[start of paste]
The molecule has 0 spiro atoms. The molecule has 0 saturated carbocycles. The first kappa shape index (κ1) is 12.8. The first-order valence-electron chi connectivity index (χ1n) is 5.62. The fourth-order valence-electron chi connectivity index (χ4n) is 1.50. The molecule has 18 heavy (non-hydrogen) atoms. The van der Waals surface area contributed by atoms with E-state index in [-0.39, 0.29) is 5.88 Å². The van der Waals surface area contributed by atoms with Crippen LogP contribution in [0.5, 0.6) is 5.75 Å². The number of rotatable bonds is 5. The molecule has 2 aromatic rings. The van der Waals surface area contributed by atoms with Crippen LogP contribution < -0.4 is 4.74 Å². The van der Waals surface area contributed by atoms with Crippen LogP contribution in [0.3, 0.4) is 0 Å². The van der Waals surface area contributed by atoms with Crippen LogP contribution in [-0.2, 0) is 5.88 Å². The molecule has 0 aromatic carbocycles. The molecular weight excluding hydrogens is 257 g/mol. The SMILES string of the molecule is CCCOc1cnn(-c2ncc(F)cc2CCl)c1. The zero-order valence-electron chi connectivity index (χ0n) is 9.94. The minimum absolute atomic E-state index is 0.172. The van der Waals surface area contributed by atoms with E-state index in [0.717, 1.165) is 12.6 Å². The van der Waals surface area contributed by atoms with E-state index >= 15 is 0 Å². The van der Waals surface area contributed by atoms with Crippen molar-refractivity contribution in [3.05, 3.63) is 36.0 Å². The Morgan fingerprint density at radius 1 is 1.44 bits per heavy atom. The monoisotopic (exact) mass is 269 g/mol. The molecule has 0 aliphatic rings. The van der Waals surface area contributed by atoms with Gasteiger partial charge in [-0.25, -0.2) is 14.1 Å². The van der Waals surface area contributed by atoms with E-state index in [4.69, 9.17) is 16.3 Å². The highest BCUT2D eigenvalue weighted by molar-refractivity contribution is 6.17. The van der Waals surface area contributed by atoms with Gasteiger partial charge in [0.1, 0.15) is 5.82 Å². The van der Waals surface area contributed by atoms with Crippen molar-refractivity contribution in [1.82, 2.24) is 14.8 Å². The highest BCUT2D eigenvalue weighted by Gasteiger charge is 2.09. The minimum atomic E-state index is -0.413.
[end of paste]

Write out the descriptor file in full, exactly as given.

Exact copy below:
The molecule has 0 spiro atoms. The molecule has 0 saturated carbocycles. The first kappa shape index (κ1) is 12.8. The first-order valence-electron chi connectivity index (χ1n) is 5.62. The fourth-order valence-electron chi connectivity index (χ4n) is 1.50. The molecule has 18 heavy (non-hydrogen) atoms. The van der Waals surface area contributed by atoms with E-state index in [-0.39, 0.29) is 5.88 Å². The van der Waals surface area contributed by atoms with Crippen LogP contribution in [0.5, 0.6) is 5.75 Å². The number of rotatable bonds is 5. The molecule has 2 aromatic rings. The van der Waals surface area contributed by atoms with Crippen LogP contribution < -0.4 is 4.74 Å². The van der Waals surface area contributed by atoms with Crippen LogP contribution in [0.3, 0.4) is 0 Å². The van der Waals surface area contributed by atoms with Crippen LogP contribution in [-0.2, 0) is 5.88 Å². The molecule has 0 aromatic carbocycles. The molecular weight excluding hydrogens is 257 g/mol. The SMILES string of the molecule is CCCOc1cnn(-c2ncc(F)cc2CCl)c1. The zero-order valence-electron chi connectivity index (χ0n) is 9.94. The minimum absolute atomic E-state index is 0.172. The van der Waals surface area contributed by atoms with E-state index in [0.717, 1.165) is 12.6 Å². The van der Waals surface area contributed by atoms with E-state index >= 15 is 0 Å². The van der Waals surface area contributed by atoms with Crippen molar-refractivity contribution in [3.05, 3.63) is 36.0 Å². The Morgan fingerprint density at radius 1 is 1.44 bits per heavy atom. The monoisotopic (exact) mass is 269 g/mol. The molecule has 0 aliphatic rings. The van der Waals surface area contributed by atoms with Gasteiger partial charge in [-0.25, -0.2) is 14.1 Å². The van der Waals surface area contributed by atoms with E-state index in [4.69, 9.17) is 16.3 Å². The highest BCUT2D eigenvalue weighted by molar-refractivity contribution is 6.17. The van der Waals surface area contributed by atoms with Gasteiger partial charge in [0.1, 0.15) is 5.82 Å². The van der Waals surface area contributed by atoms with Crippen molar-refractivity contribution in [1.82, 2.24) is 14.8 Å². The highest BCUT2D eigenvalue weighted by Gasteiger charge is 2.09. The minimum atomic E-state index is -0.413.